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Vice President Joe Biden’s hotel tab for his recent one-night stay in Mexico City cost taxpayers more than $500,000.
Biden, who attended an annual economic summit with Mexican leaders, stayed at the luxury Intercontinental Presidente Hotel. Biden led a delegation attending the summit that included Commerce Secretary Penny Pritzker, Energy Secretary Ernest Moniz, and Interior Secretary Sally Jewell.
The trip called for 260 hotel rooms and meeting spaces, according to a State Department contract. The total hotel tab was $538,528.65.
The government said the trip costs were justified due to security concerns and last-minute planning.
“In addition to supporting a large delegation within a short time frame, last minute and frequent changes of itineraries for supporting personnel often result in significant changes in how Posts work with the vendors,” the State Department said. “With the exception of a few trips, contracts are not permitted to be signed until the Department of State (Post) has written confirmation from all supporting agencies, which enables collection of funds from said agencies in the event of cancellation.”
“These unique Senior High-Level USG [U.S. government] VIP travel requirements result in only a single or a very limited number of responsible sources with no other supplies or services capable of satisfying agency requirement," they added.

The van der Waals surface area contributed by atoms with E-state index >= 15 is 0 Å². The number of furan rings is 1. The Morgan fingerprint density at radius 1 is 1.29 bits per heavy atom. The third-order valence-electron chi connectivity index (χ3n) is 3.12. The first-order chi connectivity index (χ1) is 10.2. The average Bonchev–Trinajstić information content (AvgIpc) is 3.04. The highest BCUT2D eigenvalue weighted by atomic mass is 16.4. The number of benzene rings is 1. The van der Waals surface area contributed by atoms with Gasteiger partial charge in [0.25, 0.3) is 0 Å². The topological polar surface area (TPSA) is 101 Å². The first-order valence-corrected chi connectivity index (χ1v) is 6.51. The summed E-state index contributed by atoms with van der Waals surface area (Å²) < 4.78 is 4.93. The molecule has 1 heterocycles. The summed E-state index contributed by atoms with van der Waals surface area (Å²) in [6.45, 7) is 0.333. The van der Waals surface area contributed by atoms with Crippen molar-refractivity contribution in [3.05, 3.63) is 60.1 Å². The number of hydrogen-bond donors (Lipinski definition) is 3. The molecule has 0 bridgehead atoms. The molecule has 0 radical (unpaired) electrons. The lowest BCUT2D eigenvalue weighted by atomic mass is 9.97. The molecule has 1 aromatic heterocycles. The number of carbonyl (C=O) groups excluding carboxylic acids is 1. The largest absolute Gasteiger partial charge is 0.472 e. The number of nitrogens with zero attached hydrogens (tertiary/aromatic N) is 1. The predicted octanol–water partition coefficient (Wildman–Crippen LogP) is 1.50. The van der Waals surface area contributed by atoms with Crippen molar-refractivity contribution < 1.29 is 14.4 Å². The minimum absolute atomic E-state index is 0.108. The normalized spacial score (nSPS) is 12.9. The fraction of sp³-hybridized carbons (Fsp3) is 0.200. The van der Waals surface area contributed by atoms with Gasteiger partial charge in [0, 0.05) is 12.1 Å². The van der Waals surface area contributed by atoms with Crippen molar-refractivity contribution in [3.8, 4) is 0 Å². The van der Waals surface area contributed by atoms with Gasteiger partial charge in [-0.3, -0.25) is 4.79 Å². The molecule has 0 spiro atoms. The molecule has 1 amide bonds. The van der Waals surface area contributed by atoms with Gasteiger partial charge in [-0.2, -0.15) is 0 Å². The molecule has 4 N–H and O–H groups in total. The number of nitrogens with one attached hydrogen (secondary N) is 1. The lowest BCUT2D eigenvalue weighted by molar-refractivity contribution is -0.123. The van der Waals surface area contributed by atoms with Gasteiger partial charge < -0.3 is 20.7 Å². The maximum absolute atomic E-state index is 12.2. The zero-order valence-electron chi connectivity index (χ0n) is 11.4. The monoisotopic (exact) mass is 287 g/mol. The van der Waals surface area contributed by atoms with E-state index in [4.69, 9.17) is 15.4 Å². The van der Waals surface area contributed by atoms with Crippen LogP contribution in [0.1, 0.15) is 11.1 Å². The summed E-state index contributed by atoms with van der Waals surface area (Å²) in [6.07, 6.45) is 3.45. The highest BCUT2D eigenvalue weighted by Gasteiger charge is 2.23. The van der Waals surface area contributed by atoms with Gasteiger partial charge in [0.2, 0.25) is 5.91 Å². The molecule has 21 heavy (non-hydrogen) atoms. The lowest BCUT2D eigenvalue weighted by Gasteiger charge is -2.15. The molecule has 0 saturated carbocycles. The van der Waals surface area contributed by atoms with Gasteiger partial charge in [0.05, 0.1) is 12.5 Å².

Biden spent only one night in Mexico City, according to the White House schedule. He departed Washington on Wednesday, Feb. 24, and was in Mexico on Thursday to attend meetings for the summit. By Friday, he was in Utah for a “roundtable on cancer.”
News reports on what was accomplished at the economic summit are scarce, except for reporting on Biden feeling the need to “almost” apologize to Mexican President Enrique Pena Nieto for some of Donald Trump’s remarks on immigration. No press pool for the Vice President was filed during the trip.
The Intercontinental Presidente Hotel where Biden stayed is described as a “luxury hotel tower with sweeping city views.”
“Forty-two stories high, this cosmopolitan Mexico City hotel puts the city at your feet,” reads the description of the hotel’s website. “Located in the thriving Polanco district, you’re immersed in a Mexican experience that’s uniquely local yet international.”
The hotel has “world class” rain showers and blackout blinds. Executive rooms and suites are “comfortable and luxurious” and have televisions in the bathroom.
The Intercontinental Presidente also offers numerous spa treatments, including steam bathing, massages, beauty treatments, body scrubs, body wraps, foot reflexology, manicures and pedicures, and waxing.